Caitriona H's Reviews > How to Be a Woman

How to Be a Woman by Caitlin Moran
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Oct 03, 12

Read in January, 2012

Whilst I’m on the subject of the life of women and emotions I did enjoy How to be a Woman. Largely, I think, because the tone reminded me so much of a friend of mine. I suspect many women feel the same way. In fact, I suspect everyone, regardless of gender, has a Caitlin Moran, tell-it-straight friend who is irreverent and yet often more profound because of this.

This book is an autobiographical philosophy. Moran’s upbringing is not similar to mine and she’s now a mother and wife which are beyond me at present, but this didn’t make me feel it was irrelevant to me. I’ll admit I skipped some of the reflections on birth which made me feel a bit queasy. However, the general joie de vivre with which Moran approaches even the grim parts of life is totally uplifting. The chapters that I related to actually made me chuckle and then press them on people around me. I immediately read aloud the passage on underwear (good underwear= very, very good, bad underwear= horrid) to my sympathetic female and less sympathetic male flatmates, and went on to debate this to some length. I think this is important because, despite all of the ‘reclaiming’ of the word ‘feminist’ going on, not one of my male friends considers themselves feminist. Even though they are pro-equality they’re not sure and often haven’t thought about where they stand on issues like maternity/paternity leave and rights or job movement and promotions. They should do, because it affects them as much as us, and, more importantly, thinking about this should not be something boring or worrying. I think Moran’s general attitude of laughing at everything is probably something we should all try to do more of, although obviously ‘legitimate rape’ is less easy to brush aside than a builder’s wolf whistle. The total magnetic opposite of Winterson’s academic, verbose style and outlook, this does not make either writer less appealing. Reading either book is educational, reading both and comparing them is more so, it simply depends on what you want and are prepared to learn from.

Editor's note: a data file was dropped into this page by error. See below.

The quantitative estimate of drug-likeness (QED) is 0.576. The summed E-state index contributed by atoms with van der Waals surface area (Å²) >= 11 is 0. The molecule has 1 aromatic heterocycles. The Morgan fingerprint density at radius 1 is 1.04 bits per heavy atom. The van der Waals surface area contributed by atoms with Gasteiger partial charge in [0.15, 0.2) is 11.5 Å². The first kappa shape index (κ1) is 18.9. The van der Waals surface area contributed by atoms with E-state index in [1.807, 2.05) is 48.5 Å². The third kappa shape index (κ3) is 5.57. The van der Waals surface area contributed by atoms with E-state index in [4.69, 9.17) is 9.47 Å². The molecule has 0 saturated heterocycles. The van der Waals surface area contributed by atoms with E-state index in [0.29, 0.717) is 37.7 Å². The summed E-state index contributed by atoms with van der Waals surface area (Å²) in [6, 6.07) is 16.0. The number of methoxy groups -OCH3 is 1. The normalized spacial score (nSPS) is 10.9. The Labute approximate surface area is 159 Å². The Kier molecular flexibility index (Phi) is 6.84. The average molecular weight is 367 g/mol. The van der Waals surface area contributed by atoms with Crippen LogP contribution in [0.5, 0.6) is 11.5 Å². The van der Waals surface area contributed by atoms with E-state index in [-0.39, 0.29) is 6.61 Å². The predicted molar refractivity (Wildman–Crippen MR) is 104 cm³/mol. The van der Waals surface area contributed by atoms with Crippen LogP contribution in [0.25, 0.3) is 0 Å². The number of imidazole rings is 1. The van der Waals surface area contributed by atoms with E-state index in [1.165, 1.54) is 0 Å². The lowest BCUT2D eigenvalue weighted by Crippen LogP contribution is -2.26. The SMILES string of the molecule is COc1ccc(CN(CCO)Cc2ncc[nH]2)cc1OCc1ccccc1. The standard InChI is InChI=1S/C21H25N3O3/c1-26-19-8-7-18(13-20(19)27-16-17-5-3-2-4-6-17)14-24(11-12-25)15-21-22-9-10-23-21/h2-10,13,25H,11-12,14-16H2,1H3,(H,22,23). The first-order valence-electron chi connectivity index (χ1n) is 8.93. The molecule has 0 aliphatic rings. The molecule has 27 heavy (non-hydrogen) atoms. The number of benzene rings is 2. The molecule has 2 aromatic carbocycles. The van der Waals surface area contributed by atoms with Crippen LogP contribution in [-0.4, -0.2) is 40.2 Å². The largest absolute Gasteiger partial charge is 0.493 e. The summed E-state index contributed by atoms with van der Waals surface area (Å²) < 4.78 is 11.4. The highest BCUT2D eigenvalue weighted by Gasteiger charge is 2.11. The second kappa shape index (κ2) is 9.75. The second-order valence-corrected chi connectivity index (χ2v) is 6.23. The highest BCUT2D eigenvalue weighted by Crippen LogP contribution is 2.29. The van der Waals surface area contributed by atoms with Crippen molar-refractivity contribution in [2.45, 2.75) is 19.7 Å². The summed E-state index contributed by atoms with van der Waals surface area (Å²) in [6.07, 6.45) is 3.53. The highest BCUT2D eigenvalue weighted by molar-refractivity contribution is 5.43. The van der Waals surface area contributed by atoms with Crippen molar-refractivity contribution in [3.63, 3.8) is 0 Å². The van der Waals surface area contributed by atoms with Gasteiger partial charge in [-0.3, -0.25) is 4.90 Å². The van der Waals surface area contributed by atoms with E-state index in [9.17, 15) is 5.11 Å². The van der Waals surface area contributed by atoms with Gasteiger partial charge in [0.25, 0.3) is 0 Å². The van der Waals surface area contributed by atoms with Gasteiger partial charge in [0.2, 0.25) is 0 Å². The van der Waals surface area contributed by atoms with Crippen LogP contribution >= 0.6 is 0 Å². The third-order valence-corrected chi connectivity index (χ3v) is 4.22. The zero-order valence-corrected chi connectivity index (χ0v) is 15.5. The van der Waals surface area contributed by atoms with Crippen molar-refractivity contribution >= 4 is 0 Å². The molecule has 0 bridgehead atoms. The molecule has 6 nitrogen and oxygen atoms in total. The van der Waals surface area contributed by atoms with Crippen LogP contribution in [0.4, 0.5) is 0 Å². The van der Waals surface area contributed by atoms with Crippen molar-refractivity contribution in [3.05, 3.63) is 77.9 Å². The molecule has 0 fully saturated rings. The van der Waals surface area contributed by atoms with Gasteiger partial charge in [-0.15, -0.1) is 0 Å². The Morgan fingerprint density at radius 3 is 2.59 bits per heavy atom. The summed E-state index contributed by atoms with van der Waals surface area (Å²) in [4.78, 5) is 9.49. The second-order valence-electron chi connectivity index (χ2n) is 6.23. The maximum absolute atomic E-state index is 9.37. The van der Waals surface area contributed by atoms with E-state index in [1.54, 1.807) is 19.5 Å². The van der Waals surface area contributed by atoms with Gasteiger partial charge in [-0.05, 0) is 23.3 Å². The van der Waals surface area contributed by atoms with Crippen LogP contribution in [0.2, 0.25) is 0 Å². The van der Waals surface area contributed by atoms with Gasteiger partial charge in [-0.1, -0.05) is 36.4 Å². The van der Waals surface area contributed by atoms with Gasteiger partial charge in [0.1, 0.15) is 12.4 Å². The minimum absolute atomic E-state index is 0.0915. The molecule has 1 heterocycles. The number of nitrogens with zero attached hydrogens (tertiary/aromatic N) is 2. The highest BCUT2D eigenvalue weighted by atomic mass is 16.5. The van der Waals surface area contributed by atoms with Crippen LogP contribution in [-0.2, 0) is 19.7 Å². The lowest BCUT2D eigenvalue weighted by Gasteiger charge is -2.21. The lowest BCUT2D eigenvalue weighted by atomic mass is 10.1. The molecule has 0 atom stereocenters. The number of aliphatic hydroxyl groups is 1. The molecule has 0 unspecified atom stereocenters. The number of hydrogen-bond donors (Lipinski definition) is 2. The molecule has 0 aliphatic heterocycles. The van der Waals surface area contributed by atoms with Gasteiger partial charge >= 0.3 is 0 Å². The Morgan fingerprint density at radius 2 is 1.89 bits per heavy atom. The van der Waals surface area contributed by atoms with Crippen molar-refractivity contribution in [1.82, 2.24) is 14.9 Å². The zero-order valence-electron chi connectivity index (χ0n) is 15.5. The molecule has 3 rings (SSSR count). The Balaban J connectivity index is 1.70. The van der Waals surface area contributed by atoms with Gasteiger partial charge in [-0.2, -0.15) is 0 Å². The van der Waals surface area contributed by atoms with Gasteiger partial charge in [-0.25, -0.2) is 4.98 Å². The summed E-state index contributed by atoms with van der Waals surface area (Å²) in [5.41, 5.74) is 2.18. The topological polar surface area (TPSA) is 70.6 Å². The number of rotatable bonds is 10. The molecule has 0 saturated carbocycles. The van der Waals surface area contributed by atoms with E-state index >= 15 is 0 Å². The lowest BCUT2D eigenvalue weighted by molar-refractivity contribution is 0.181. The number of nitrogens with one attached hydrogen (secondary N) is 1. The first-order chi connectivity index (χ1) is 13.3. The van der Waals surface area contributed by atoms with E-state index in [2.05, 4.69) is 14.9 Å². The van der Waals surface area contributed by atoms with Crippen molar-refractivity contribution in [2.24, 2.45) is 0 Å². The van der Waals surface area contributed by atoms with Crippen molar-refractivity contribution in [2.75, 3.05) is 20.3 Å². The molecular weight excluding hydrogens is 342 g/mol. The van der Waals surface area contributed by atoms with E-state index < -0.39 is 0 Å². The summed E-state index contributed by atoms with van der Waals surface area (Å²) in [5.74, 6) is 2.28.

I’ve seen Caitlin Moran interviewed at London Book Fair 2012 and although her humour and relish for the visceral is a bit grunge, I think it has quite a masculine as well as feminine appeal. So I plan to try and trick the boys I know into reading (or listening) to a ‘feminist rant.’ It is all about trying to walk in someone else’s shoes, currently scientifically impossible, but easily done in a book.

978-0091940744 £7.99 Ebury Press

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